How to Spell Occassion or Occasion – Which is Correct?

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Most people usually misspell words that have double letters. There are a lot of spellings in English that are commonly misspelled by either doubling the letter or leaving out a letter. Besides, people can get more confused with the words that have doubled letters in them. Two things that usually make people confused are occassion and occasion. So, which is the correct spelling? Is it occassion or  occasion?

The correct one between occassion and occasion is occasion, the one with single “s”. As for the occassion, the one with double “s”, it is incorrect. Not only that, it is not even a real word in English. Usually, people confuse these two due to the extra consonant “s”.

How to Spell Occassion or Occasion - Which is Correct

Actually, occassion is not the only misspelling of occasion. Apart from that, some other misspelled variations include ocassion, occation, and so on. As the correct word has the letter “c” doubled, it gets even more confusing whether to double the “s” or not as you type.

According to the statistics by the gingersoftware website, the word occasion is most commonly misspelled by the variation occassion with a rating of 17.5%. It is actually not surprising as many people confuse the double “s” between the “a” and “i”. This misspelled word is followed by occation with 8.6% among the users.

Talking about the English word occasion, it is originally from the Latin word “occasion”. The meaning of it is a favorable opportunity. According to the Cambridge Dictionary, the word occasion has a few meanings, such as:

As a noun:

  • A particular time, especially when something happens or has happened


    • We met on several occasions to discuss the issue.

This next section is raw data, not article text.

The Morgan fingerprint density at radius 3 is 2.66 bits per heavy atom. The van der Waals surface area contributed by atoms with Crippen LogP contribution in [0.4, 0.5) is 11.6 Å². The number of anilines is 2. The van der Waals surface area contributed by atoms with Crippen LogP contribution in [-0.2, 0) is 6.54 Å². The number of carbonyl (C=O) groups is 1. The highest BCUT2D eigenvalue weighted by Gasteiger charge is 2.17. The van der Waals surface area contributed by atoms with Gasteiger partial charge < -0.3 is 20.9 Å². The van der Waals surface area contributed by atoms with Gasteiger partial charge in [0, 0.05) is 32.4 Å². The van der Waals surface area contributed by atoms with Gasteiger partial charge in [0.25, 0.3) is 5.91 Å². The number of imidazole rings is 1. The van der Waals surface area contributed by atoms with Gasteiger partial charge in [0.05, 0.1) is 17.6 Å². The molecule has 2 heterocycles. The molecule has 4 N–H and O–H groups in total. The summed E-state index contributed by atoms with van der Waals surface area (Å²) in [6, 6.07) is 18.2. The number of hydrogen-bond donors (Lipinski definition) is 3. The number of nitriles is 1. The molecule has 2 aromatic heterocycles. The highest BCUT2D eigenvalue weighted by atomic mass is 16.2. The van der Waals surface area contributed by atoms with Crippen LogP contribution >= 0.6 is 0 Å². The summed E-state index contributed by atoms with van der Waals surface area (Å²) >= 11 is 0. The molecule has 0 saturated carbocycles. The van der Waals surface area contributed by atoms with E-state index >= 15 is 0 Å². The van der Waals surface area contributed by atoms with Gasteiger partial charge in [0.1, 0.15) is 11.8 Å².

• I’ve heard him be rude to her on a number of occasions.
    • I seem to remember that on that occasion he was with his wife. 
  • A special or formal event


    • Sara’s party was quite an occasion – there were over a hundred people there.
    •  At the wedding he sang a song specifically written for the occasion.
    • I have a suit but I only wear it on special occasions.
    • The coronation of a new king is, of course, a historic occasion.
    • Congratulations on the occasion of your wedding anniversary.
  • An opportunity or reason for doing something or for something to happen


    • The 200th anniversary of Mozart’s death was the occasion for hundreds of special films, books and concerts.
    • An occasion may arise when you can use your knowledge of French.
    • The bride took/used the occasion to make a short speech.
  • A particular time when something happens


    • Sarah loves dressing up for special occasions.
    • She has lied on several occasions.
    • This meeting provides an occasion (= a suitable time) to discuss the issues facing our school.
  • A reason or cause


    •  I’ve never had occasion to worry about my children’s school work.

As a verb:

  • To cause something